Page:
• AC it does not matter if you believe in climate change or not, that’s not the point, the great British public could care less what a bunch of Guardian readers think on this subject. They want jobs, they want their living standards not to fall through the floor. They want yesterday, it could be the welfare state to climate change, that ERA is over, the glory days of New Labour are well and truly over, as TB said his memoirs GB had won, well the politics sons of GB are in charge, Miliband and Balls. Given the present economic climate they should be miles ahead, but if you ask people who they trust with the economy, it’s the Coalition, who do the blame in part for the present economic conditions, the Labour Party. Your fighting yesterdays battle AC, saw that the TV news didn’t show much of you at the Press Inquiry, just a few seconds in fact. The press always WIN AC in the end, you should know that better than anyone.

  • Mark Wright

    The right (namely the GOP and their associated vested interests in the States) have every reason to obfuscate at each and every turn. I still recall watching an American oil exec agrue on TV that it was his constitutional right to f*ck up the environment to make money. Astonishing but true. At least he was upfront about it.

    These guys are in power for a lot longer than most politicans and so can afford to play the long game. It is a game they appear to be winning. Our democratic cycle is in no position to truly compete with generations of embedded vested interests.


  • Libdem

    What the UK does has next to no impact Since 2006, the Chinese have been opening approximately 1.75 coal power stations each week. They use more coal than the USA, Europe and Japan combined.
    Whatever proposals Huhne wants us to implement, the results will be negligible.

  • Stan Rosenthal

    Let’s hope you are right, Brendan because if you are wrong the world burns but if the other side is wrong we go as before. On that basis alone it is best to err on the side of caution and take the measures needed to curb global warming. These are sensible in their own right since they deal with pollution, promote energy efficiency, eke out our diminishing oil reserves and reduce our dependance on oil from the volatile Middle East.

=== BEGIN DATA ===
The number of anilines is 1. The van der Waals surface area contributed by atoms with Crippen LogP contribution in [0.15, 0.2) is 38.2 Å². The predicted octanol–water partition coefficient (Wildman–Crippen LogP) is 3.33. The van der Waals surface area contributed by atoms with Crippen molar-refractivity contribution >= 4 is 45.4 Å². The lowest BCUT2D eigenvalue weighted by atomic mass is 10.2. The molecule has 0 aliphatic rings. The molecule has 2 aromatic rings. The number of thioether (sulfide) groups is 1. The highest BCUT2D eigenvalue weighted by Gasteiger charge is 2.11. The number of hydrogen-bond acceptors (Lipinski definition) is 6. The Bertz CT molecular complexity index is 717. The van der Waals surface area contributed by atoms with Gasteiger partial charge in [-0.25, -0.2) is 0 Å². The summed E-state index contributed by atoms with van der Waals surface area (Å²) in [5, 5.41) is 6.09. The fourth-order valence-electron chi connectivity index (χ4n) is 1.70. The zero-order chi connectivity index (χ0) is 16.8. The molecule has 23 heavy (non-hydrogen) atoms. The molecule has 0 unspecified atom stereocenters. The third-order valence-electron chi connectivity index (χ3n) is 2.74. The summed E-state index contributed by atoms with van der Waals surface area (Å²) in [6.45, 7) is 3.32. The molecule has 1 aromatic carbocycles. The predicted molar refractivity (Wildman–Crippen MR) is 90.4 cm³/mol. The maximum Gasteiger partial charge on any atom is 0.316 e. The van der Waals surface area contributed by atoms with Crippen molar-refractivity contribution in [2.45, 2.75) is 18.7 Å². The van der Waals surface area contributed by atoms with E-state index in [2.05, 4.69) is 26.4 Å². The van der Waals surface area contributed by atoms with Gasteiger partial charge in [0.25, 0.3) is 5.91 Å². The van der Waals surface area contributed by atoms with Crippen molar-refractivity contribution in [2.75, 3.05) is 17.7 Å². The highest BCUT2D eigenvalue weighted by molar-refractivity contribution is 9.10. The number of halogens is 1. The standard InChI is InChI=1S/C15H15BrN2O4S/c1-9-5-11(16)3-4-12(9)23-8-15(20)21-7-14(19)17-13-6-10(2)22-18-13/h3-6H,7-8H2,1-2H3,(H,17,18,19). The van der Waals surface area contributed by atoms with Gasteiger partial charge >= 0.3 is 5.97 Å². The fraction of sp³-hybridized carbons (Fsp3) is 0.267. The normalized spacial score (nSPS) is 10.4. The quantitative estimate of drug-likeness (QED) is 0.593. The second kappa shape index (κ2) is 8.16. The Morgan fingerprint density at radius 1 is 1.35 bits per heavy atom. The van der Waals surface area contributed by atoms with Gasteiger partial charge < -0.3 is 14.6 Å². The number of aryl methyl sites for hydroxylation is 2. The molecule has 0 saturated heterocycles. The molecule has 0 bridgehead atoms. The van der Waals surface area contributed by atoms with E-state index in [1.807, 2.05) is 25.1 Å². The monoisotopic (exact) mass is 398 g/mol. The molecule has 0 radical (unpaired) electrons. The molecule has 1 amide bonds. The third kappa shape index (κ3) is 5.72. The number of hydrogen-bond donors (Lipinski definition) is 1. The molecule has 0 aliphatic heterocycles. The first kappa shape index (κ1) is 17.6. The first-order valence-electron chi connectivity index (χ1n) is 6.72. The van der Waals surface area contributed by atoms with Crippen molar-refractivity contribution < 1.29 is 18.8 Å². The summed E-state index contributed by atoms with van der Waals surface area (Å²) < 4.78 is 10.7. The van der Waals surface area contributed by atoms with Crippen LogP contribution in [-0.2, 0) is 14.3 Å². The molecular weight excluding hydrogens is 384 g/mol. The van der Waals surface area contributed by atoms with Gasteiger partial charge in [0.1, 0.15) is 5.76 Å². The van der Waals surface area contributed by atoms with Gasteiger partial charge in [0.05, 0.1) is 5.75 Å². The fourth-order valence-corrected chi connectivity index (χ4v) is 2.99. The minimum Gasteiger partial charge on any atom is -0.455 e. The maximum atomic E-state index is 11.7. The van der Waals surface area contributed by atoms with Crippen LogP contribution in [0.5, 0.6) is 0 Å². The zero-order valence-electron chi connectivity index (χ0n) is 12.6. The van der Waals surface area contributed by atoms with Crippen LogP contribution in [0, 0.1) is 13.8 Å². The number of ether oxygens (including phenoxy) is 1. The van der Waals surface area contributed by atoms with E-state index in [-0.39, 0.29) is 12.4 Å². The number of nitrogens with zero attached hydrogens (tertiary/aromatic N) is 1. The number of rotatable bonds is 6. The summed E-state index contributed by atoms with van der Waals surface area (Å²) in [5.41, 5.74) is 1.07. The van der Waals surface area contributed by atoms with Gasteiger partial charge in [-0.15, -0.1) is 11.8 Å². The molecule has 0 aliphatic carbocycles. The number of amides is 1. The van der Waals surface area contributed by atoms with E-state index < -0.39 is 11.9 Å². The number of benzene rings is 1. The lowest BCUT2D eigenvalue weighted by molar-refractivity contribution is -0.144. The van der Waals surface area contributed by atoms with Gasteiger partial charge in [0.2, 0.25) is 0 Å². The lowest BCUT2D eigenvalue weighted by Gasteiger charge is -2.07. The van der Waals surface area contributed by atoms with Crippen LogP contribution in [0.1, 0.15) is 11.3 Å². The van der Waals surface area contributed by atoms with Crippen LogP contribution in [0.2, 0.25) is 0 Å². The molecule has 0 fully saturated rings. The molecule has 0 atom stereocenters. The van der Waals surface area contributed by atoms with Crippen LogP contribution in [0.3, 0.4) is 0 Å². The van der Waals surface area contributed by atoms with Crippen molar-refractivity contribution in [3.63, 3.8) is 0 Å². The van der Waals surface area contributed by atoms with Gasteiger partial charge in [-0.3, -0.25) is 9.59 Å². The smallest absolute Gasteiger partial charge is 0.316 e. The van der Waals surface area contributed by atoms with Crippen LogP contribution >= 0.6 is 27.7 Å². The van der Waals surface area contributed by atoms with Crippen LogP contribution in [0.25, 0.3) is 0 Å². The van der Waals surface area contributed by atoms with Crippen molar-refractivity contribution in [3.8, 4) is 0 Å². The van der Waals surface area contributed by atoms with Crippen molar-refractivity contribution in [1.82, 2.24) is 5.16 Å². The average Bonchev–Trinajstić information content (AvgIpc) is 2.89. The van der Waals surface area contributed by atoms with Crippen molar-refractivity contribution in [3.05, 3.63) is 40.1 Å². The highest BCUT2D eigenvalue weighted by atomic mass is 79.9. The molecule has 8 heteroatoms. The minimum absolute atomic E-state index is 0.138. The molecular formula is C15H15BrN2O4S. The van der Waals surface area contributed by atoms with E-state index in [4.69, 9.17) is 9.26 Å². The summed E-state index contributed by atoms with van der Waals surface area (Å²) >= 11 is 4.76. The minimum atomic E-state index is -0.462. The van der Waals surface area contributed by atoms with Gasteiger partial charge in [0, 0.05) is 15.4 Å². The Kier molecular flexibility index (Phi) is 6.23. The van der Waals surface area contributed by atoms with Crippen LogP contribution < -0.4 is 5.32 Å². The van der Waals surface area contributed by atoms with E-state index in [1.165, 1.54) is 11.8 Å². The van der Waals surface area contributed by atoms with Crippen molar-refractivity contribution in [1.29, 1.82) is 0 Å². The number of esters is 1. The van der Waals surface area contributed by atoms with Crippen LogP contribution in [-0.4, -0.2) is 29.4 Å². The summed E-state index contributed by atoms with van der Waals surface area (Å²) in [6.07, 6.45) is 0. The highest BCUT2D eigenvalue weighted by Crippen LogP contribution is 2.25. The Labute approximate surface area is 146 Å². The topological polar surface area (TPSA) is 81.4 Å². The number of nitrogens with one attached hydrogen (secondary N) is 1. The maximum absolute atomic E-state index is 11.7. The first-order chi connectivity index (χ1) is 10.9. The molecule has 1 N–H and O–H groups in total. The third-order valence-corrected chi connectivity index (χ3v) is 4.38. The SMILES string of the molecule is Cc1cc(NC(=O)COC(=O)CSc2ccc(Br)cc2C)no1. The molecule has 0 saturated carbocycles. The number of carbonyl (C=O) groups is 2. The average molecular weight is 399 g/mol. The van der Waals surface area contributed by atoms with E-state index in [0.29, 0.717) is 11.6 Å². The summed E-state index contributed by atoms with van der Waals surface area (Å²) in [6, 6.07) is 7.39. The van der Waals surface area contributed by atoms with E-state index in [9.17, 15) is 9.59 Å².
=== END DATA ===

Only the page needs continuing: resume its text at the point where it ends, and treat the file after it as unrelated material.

• reaguns

    My first post here. Given my views, I should hate Alastair Campbell but I don’t.

    But come on Alastair… I’m surprised at you. Do you really think what Clarkson said was offensive and blah blah, or do you think that it was a joke – albeit as you say an intentionally controversial one to sell dvds.
    Does Ken Livingstone really want to assasinate all the people he claims to? Er, well maybe he does I suppose… but I still think Clarkson’s joking!

    Why do the right rail against climate change – its climate change socialism they rail against. Giving the necessary power and authoritarianism to the state so that we have to fear our binmen, whilst China, the US carry on doing whatever they like, seems a bit crazy to the right.

    Also the climate change issue is really really simple, whereas the left prefers making things complicated where possible (see tax and benefits under brown for example – I’m not complaining, I made thousands due to the complication.)

    Nigel Lawson has a sensible analysis, but here’s mine:

    Global warming MAY be real, and may be man made. It seems to me 80 to 95% of scientists seem to think so. So it probably is. Doesn’t matter.

    If its NOT real – then we only need to worry about the same things we always did, ie war. We need to make sure our economy, military, and technology can defend us. This means keeping strong alliance with USA and strong nuclear deterrent.

    If it IS real – then the same goes only with more urgency, ie the only thing we have to focus on is defence, but with more urgency. We are not going to come to some happy clappy sharey sharey consensus on how to save the planet and share its resources. As at any other time throughout history, when the resources get scarce, be it land, manpower, food, oil or in this case cool climates – the people with the guns will get them.
    If for example in the future the world can only support 40% of today’s population – then the 40% with the most guns will own it.

    And yet you guys think its the right who ignore the evidence… waken up.

  • reaguns

    My God the comments function on this website blows! Sort it out alastair! Even the daily telegraphs is better, at least there is waiting for mod approval on every post there, or the last messages on a thread getting strung out to single characters (see below.) The comments function here is rubbish, the comments function on the telegraph is rubbish – surely there’s a “Third Way”! (Chortle)

  • reaguns

    Yeah yeah. The left are all for science and ideology – when it suits them. Climate change – they’re all for science, hard facts, evidence. Belief in God – again all for science, hard facts, evidence.
    But step into economics or military matters, and they don’t want ANY evidence or facts or scientific cause and effect analysis.

    I personally do believe in climate change (on balance, at this point), but don’t believe in God, santa claus, pacifism, the tooth fairy, or Keynesian economics.

  • Stan Rosenthal